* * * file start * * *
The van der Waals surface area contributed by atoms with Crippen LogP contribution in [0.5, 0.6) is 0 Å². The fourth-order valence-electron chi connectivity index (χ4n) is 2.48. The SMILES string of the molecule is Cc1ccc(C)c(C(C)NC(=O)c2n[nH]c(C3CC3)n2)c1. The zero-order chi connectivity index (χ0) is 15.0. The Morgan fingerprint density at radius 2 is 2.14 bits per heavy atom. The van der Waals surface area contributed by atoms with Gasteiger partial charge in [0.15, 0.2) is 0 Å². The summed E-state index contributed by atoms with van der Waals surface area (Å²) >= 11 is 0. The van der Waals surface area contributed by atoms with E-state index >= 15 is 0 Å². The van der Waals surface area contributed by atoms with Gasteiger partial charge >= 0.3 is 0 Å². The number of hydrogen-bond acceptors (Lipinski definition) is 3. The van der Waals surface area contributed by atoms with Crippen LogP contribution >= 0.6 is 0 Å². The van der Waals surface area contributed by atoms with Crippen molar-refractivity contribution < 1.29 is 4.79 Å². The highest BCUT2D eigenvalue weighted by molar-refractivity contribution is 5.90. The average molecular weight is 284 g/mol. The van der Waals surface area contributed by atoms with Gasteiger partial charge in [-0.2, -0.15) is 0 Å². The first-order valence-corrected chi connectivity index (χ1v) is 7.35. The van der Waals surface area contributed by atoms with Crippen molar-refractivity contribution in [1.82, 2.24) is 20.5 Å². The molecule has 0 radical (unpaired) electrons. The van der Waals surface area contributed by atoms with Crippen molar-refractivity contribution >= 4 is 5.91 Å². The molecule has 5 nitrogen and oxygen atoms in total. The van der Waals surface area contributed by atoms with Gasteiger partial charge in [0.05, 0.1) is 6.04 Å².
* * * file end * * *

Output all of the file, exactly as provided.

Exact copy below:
The van der Waals surface area contributed by atoms with Crippen LogP contribution in [0.5, 0.6) is 0 Å². The fourth-order valence-electron chi connectivity index (χ4n) is 2.48. The SMILES string of the molecule is Cc1ccc(C)c(C(C)NC(=O)c2n[nH]c(C3CC3)n2)c1. The zero-order chi connectivity index (χ0) is 15.0. The Morgan fingerprint density at radius 2 is 2.14 bits per heavy atom. The van der Waals surface area contributed by atoms with Gasteiger partial charge in [0.15, 0.2) is 0 Å². The summed E-state index contributed by atoms with van der Waals surface area (Å²) >= 11 is 0. The van der Waals surface area contributed by atoms with E-state index >= 15 is 0 Å². The van der Waals surface area contributed by atoms with Gasteiger partial charge >= 0.3 is 0 Å². The number of hydrogen-bond acceptors (Lipinski definition) is 3. The van der Waals surface area contributed by atoms with Crippen LogP contribution >= 0.6 is 0 Å². The van der Waals surface area contributed by atoms with Crippen molar-refractivity contribution < 1.29 is 4.79 Å². The highest BCUT2D eigenvalue weighted by molar-refractivity contribution is 5.90. The average molecular weight is 284 g/mol. The van der Waals surface area contributed by atoms with Gasteiger partial charge in [-0.2, -0.15) is 0 Å². The first-order valence-corrected chi connectivity index (χ1v) is 7.35. The van der Waals surface area contributed by atoms with Crippen molar-refractivity contribution in [1.82, 2.24) is 20.5 Å². The molecule has 0 radical (unpaired) electrons. The van der Waals surface area contributed by atoms with Crippen molar-refractivity contribution >= 4 is 5.91 Å². The molecule has 5 nitrogen and oxygen atoms in total. The van der Waals surface area contributed by atoms with Gasteiger partial charge in [0.05, 0.1) is 6.04 Å².